Monday, November 18, 2013

PLN Takeaways

I found these articles about developing a PLN incredibly interesting. I liked that both articles discussed how social media tools such as Twitter and Facebook can be used beneficially - I think sometimes people disregard these sites as a means to procrastinate or waste time, and I appreciated that both authors wrote about how these sites can actually enhance teaching methods and educational philosophy. That being said, I think it's easier said than done in discerning the useful from the not-so-useful, and think that it will be a process in of itself simply trying to find good educational Twitter or Facebook accounts. Another slight concern I had was that I recently deleted my Facebook account, so I would be unable to use that social media site as a means to connect with other teachers or educational organizations to develop a PLN. I don't think this is too much of an issue, though - there are similar social media sites (such as LinkedIn or Google+) that I can use instead.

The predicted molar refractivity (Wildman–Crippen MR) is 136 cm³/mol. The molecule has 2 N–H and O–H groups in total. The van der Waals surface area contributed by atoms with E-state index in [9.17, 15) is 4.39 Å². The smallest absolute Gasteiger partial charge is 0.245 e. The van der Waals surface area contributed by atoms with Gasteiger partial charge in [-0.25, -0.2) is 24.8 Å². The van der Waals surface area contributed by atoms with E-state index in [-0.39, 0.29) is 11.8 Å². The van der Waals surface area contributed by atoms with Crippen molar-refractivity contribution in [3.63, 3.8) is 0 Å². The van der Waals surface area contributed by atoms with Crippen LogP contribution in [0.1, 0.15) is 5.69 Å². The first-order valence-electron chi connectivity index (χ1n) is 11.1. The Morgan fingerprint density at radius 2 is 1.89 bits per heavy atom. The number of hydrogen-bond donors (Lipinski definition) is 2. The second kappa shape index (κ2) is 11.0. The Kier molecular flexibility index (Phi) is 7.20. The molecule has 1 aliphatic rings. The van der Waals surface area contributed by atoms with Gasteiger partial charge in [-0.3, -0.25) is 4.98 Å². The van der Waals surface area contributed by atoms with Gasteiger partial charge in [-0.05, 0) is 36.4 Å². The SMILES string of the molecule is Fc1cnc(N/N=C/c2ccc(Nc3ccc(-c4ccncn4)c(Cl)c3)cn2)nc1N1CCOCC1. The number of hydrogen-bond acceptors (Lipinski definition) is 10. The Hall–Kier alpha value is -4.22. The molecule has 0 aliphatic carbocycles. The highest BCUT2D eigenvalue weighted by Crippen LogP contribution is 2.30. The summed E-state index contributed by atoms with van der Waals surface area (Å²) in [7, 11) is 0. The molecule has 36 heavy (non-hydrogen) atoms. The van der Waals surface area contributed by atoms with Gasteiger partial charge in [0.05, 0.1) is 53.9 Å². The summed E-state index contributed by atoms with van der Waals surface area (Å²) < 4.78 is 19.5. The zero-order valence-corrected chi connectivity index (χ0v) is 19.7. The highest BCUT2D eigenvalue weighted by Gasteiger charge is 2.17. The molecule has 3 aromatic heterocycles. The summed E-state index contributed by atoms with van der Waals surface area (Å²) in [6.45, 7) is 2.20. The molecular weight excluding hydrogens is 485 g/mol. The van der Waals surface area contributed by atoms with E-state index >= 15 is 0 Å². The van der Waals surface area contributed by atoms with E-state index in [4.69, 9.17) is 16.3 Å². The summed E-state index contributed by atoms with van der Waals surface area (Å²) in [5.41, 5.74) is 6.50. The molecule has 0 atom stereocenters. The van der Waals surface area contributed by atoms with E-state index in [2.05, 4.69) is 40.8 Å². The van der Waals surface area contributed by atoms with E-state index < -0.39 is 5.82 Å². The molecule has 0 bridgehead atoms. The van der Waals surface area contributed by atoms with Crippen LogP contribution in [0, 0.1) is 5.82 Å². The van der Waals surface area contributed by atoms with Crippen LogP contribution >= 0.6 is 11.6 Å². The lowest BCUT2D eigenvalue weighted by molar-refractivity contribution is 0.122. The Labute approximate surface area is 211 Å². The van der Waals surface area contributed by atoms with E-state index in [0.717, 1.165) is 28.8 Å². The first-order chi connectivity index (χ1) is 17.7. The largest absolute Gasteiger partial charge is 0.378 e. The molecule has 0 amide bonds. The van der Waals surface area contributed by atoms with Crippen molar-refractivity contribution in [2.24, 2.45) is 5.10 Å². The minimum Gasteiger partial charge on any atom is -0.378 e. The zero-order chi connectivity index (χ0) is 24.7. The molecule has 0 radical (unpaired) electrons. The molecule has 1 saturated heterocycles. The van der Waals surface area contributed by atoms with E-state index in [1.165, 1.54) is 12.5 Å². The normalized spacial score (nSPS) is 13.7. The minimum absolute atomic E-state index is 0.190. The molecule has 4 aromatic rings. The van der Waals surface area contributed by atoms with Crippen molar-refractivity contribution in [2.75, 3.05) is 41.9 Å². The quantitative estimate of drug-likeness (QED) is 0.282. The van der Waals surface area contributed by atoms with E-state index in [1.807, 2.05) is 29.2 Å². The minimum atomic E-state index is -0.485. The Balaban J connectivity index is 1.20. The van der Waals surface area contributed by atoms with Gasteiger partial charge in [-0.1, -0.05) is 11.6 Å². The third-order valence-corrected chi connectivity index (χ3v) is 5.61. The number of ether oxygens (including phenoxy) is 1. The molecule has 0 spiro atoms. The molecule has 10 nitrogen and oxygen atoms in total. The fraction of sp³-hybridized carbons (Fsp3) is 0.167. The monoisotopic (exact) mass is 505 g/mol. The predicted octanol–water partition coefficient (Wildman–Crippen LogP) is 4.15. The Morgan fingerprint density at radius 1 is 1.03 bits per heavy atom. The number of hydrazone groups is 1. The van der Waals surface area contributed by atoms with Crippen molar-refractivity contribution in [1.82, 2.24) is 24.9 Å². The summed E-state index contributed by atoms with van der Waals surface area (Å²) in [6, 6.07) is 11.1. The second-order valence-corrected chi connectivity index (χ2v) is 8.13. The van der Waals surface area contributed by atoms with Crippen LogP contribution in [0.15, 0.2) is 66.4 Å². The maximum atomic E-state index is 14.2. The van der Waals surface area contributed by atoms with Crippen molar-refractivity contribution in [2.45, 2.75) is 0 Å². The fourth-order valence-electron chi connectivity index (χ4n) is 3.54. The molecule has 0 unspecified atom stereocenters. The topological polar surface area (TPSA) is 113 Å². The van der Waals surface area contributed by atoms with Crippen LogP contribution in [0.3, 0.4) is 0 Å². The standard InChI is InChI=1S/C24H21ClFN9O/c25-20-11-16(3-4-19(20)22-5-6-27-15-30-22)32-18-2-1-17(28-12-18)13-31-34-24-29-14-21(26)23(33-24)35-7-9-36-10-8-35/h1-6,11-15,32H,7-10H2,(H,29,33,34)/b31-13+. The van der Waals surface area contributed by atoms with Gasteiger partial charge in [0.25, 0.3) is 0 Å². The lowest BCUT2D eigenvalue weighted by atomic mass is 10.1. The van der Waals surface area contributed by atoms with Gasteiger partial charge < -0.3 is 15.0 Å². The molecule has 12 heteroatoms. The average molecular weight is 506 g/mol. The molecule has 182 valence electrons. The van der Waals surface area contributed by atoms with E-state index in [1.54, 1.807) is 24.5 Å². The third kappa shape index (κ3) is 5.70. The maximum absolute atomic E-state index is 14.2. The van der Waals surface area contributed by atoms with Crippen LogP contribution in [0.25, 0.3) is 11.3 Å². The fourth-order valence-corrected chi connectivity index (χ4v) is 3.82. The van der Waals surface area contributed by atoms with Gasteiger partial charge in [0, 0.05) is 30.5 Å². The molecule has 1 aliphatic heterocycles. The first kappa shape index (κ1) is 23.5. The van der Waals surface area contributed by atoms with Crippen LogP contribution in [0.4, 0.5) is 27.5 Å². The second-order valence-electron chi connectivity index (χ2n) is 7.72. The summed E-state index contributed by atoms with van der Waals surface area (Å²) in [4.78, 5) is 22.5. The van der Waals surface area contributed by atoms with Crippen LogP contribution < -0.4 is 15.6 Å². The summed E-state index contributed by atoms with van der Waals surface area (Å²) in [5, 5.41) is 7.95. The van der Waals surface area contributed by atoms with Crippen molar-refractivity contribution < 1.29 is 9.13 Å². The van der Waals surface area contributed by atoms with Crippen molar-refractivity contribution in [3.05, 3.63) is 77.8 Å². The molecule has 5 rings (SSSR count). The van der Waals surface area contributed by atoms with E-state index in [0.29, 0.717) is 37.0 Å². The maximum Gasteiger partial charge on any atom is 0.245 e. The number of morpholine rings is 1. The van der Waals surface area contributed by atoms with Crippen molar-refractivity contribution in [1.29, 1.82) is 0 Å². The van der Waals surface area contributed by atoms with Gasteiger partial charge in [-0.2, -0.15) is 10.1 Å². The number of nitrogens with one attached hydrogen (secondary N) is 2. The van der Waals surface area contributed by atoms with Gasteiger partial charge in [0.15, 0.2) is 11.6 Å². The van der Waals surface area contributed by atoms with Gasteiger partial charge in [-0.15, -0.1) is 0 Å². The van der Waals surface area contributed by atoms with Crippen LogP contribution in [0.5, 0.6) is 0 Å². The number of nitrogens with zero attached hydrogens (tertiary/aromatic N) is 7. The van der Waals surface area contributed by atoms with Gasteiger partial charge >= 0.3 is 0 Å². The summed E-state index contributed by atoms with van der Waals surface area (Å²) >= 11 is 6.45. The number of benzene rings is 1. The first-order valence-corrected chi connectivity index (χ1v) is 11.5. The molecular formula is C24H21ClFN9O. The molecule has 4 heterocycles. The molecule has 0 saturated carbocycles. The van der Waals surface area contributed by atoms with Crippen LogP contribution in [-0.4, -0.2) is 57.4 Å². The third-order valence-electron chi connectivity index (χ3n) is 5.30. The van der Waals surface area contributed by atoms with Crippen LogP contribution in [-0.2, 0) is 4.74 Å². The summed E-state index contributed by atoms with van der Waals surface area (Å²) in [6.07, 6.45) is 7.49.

I really like the idea of developing a strong PLN, because I think teaching, as a profession, is one that should involve continual collaboration and feedback. Teachers should be constantly working to better the quality of the education they are providing for students, and so PLN seems like an obvious way to fulfill this goal. Personally, the idea of PLN appealed to me because I really love talking and listening to other people, especially if we are discussing a similar or shared topic. I like the idea of collaboration, of sharing personal experiences (good and bad!) with other individuals involved in education, as a means to both improve our teaching, and develop new relationships of trust John Spencer (or Chad Segersten) write about. 

Overall, I would like to learn more about the how-to of developing a PLN. These articles served as a great introduction into the idea, and I'm excited to discuss this more in class. 

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